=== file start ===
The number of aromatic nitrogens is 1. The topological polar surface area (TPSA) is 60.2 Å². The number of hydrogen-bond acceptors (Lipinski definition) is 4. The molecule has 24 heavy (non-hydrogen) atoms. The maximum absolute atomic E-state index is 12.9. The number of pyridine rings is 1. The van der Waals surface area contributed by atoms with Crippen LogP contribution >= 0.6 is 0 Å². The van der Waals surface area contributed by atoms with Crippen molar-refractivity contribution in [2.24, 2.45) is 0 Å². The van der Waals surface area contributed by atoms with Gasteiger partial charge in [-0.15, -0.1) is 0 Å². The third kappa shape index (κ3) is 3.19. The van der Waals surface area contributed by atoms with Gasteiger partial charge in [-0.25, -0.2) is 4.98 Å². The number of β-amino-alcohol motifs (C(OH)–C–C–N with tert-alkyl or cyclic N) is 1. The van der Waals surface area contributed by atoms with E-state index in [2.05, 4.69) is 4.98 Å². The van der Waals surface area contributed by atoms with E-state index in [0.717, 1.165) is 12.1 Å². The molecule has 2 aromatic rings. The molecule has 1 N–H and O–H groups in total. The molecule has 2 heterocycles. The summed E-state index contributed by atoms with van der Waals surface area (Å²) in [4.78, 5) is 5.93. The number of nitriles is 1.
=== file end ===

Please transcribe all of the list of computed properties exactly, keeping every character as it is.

The number of aromatic nitrogens is 1. The topological polar surface area (TPSA) is 60.2 Å². The number of hydrogen-bond acceptors (Lipinski definition) is 4. The molecule has 24 heavy (non-hydrogen) atoms. The maximum absolute atomic E-state index is 12.9. The number of pyridine rings is 1. The van der Waals surface area contributed by atoms with Crippen LogP contribution >= 0.6 is 0 Å². The van der Waals surface area contributed by atoms with Crippen molar-refractivity contribution in [2.24, 2.45) is 0 Å². The van der Waals surface area contributed by atoms with Gasteiger partial charge in [-0.15, -0.1) is 0 Å². The third kappa shape index (κ3) is 3.19. The van der Waals surface area contributed by atoms with Gasteiger partial charge in [-0.25, -0.2) is 4.98 Å². The number of β-amino-alcohol motifs (C(OH)–C–C–N with tert-alkyl or cyclic N) is 1. The van der Waals surface area contributed by atoms with E-state index in [2.05, 4.69) is 4.98 Å². The van der Waals surface area contributed by atoms with E-state index in [0.717, 1.165) is 12.1 Å². The molecule has 2 aromatic rings. The molecule has 1 N–H and O–H groups in total. The molecule has 2 heterocycles. The summed E-state index contributed by atoms with van der Waals surface area (Å²) in [4.78, 5) is 5.93. The number of nitriles is 1.